Tuesday, March 09, 2010

Hello Trixie Belden, Old Friend!

I revisited an old friend this month, reading Trixie Belden and the Mystery Off Glen Road with the Children's Classics Mystery Challenge at 5 Minutes for Books.

Oh, I'm so glad that I did! What a fun trip down memory lane. I immediately remembered things like Honey's "adopted brother Jim" (and yes, that's how the refer to him, but in their defense, he wasn't adopted until he was a teen, recently in the book's timeframe), and the "Wheeler Estate" which borders "Crabapple Farm," and their little club, the Bob Whites, whose treasury was funded only by money they earned themselves, even though Honey's dad was "very rich" (again, that's the way that they refer to him).

One thing that surprised me was that Honey and Trixie are only 13. They seem much older in my memory, but maybe because I was 10 when I was reading them, and even then 13 seems so old and wise. But the more I read, the more I realized that they were quite "Free Range," taking on responsibilities that only older teens take on now (and much more responsible than my 80's self as well). Honey sews curtains for their house, they both roam around on horses on the Wheeler's estate (because remember, they are very rich), and in this book I even learned that Trixie is an expert butcher, taking over the responsibility of getting the chickens ready to be cooked!

In this particular installment of the series, the Beldens and the Wheelers (Honey, and her "adopted brother Jim") are taking over the game warden's responsibilities, since he is gone, and they need money to repair the roof of their clubhouse. Altruistic Brian takes the $50 he was saving to buy an old jalopy from Mr. Lytell, the shopkeeper, and Mr. Lytell is going to send the car to auction. Gleeps! He'll never be able to get a deal as good as that one. Fortunately, his sweet sister Trixie has a diamond ring that Jim gave her (he's super-rich too, but never knew it until recently) after she solved another mystery. She puts it on deposit until they can turn over their game-keeping funds so that Brian can get the car after all. In the midst of all of this, there's a caper involving a fake romance between Trixie and Honey's cousin Ben (also rich -- and spoiled), and of course solving the mystery of the poacher!!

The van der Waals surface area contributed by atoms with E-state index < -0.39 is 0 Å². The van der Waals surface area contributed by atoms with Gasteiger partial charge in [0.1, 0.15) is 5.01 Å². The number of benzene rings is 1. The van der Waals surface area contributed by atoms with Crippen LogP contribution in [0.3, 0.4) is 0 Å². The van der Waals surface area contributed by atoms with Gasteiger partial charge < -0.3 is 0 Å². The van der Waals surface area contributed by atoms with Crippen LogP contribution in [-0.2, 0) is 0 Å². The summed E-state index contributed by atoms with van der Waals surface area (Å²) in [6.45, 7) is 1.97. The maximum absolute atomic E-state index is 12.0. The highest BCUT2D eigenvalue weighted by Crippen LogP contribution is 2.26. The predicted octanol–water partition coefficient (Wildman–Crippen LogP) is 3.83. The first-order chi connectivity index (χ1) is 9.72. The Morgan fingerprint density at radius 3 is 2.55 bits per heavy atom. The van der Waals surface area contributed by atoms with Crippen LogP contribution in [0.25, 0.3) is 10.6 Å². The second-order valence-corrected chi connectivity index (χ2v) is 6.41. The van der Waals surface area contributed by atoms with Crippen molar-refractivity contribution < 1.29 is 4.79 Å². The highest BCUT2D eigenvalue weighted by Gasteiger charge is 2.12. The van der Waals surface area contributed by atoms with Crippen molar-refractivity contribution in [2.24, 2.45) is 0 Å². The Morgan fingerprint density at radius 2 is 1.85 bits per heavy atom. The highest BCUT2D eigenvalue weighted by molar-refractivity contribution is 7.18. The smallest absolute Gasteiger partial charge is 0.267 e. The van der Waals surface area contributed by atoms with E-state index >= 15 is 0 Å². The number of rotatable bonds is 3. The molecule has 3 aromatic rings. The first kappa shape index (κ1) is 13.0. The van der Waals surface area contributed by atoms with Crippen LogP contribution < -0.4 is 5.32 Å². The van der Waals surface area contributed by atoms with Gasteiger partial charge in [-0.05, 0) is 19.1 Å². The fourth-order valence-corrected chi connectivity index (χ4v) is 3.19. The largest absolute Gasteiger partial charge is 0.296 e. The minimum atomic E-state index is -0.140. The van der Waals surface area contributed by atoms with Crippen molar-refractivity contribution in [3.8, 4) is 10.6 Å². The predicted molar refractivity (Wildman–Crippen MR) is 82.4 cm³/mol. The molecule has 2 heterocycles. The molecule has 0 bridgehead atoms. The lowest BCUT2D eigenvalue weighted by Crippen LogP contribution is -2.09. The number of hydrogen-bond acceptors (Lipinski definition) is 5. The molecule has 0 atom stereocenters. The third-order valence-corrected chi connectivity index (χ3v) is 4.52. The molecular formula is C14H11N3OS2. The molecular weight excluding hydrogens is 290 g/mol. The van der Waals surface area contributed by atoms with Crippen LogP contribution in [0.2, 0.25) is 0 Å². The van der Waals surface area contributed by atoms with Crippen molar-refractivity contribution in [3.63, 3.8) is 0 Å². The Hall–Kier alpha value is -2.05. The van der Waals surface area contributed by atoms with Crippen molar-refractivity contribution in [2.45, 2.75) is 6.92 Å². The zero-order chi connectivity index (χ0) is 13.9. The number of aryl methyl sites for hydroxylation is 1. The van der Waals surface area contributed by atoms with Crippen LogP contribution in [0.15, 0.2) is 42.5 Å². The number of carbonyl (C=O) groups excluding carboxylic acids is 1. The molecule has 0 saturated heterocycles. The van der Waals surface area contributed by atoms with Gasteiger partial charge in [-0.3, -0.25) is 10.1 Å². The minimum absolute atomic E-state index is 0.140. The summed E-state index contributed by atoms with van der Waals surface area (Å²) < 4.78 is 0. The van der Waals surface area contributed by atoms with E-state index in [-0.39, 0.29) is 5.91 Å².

Carrie had mentioned that she liked a certain version of Nancy Drew books, and I do admit that if I saw that same buff colored Trixie Belden with the oval-shaped picture on the cover somewhere, that I'd buy it for old time's sake, but the reason that I opted to read Trixie Belden and the Mystery Off Glen Road, the 5th in the series, is because I have a 1965 version that my grandmother gave it to me. It was supposedly my mother's, but in 1965 I would have thought that she was too old to read Trixie Belden, but who knows.

When I was googling trying to find a cover image of the book, I found a fun site -- Amy Action. She reviews Classic children's mystery series, and in her post about this particular book, she posts all the book covers. My beloved beige book is the second, and the classic 1965 book I read is the third one. Fun!

My 11-year-old daughter had tried to read some Trixie Belden a few years ago, since 5th grade was the year that I remember reading and re-reading and buying and swapping Trixie Belden books with my friends, and she declared them "boring." How dare she! She said that she might try again. She was in 4th grade when she tried the first time, so she thinks she might like them more now that she's "older."